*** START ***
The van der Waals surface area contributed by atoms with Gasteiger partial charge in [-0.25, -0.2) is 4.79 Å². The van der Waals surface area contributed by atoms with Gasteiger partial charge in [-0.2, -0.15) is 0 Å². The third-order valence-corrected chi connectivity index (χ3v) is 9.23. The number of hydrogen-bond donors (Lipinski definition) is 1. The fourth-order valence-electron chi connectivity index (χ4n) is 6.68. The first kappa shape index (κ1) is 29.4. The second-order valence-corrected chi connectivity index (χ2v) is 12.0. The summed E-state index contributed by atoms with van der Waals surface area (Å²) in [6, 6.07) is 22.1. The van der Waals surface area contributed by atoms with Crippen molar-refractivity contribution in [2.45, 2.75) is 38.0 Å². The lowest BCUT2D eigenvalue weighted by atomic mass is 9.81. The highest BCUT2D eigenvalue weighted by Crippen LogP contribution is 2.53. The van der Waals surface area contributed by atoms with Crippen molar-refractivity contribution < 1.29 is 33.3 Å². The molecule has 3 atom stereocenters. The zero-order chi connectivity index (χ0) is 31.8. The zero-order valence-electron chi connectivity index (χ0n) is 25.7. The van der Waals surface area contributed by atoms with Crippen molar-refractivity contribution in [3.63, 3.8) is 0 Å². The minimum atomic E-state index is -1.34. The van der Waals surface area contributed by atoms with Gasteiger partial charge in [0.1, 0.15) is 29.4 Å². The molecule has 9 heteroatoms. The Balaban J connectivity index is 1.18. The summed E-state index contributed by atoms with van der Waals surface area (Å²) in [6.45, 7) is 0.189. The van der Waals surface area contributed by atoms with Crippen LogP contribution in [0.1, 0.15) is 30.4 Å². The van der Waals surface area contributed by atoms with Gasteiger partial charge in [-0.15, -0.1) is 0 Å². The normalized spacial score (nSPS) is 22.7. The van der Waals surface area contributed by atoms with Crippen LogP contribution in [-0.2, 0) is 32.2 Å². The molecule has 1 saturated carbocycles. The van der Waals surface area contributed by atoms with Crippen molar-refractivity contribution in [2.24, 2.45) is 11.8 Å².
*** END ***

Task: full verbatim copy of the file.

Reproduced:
The van der Waals surface area contributed by atoms with Gasteiger partial charge in [-0.25, -0.2) is 4.79 Å². The van der Waals surface area contributed by atoms with Gasteiger partial charge in [-0.2, -0.15) is 0 Å². The third-order valence-corrected chi connectivity index (χ3v) is 9.23. The number of hydrogen-bond donors (Lipinski definition) is 1. The fourth-order valence-electron chi connectivity index (χ4n) is 6.68. The first kappa shape index (κ1) is 29.4. The second-order valence-corrected chi connectivity index (χ2v) is 12.0. The summed E-state index contributed by atoms with van der Waals surface area (Å²) in [6, 6.07) is 22.1. The van der Waals surface area contributed by atoms with Crippen molar-refractivity contribution in [2.45, 2.75) is 38.0 Å². The lowest BCUT2D eigenvalue weighted by atomic mass is 9.81. The highest BCUT2D eigenvalue weighted by Crippen LogP contribution is 2.53. The van der Waals surface area contributed by atoms with Crippen molar-refractivity contribution < 1.29 is 33.3 Å². The molecule has 3 atom stereocenters. The zero-order chi connectivity index (χ0) is 31.8. The zero-order valence-electron chi connectivity index (χ0n) is 25.7. The van der Waals surface area contributed by atoms with Crippen molar-refractivity contribution in [3.63, 3.8) is 0 Å². The minimum atomic E-state index is -1.34. The van der Waals surface area contributed by atoms with Gasteiger partial charge in [0.1, 0.15) is 29.4 Å². The molecule has 9 heteroatoms. The Balaban J connectivity index is 1.18. The summed E-state index contributed by atoms with van der Waals surface area (Å²) in [6.45, 7) is 0.189. The van der Waals surface area contributed by atoms with Crippen LogP contribution in [0.1, 0.15) is 30.4 Å². The van der Waals surface area contributed by atoms with Gasteiger partial charge in [-0.15, -0.1) is 0 Å². The normalized spacial score (nSPS) is 22.7. The van der Waals surface area contributed by atoms with Crippen LogP contribution in [-0.2, 0) is 32.2 Å². The molecule has 1 saturated carbocycles. The van der Waals surface area contributed by atoms with Crippen molar-refractivity contribution in [2.24, 2.45) is 11.8 Å².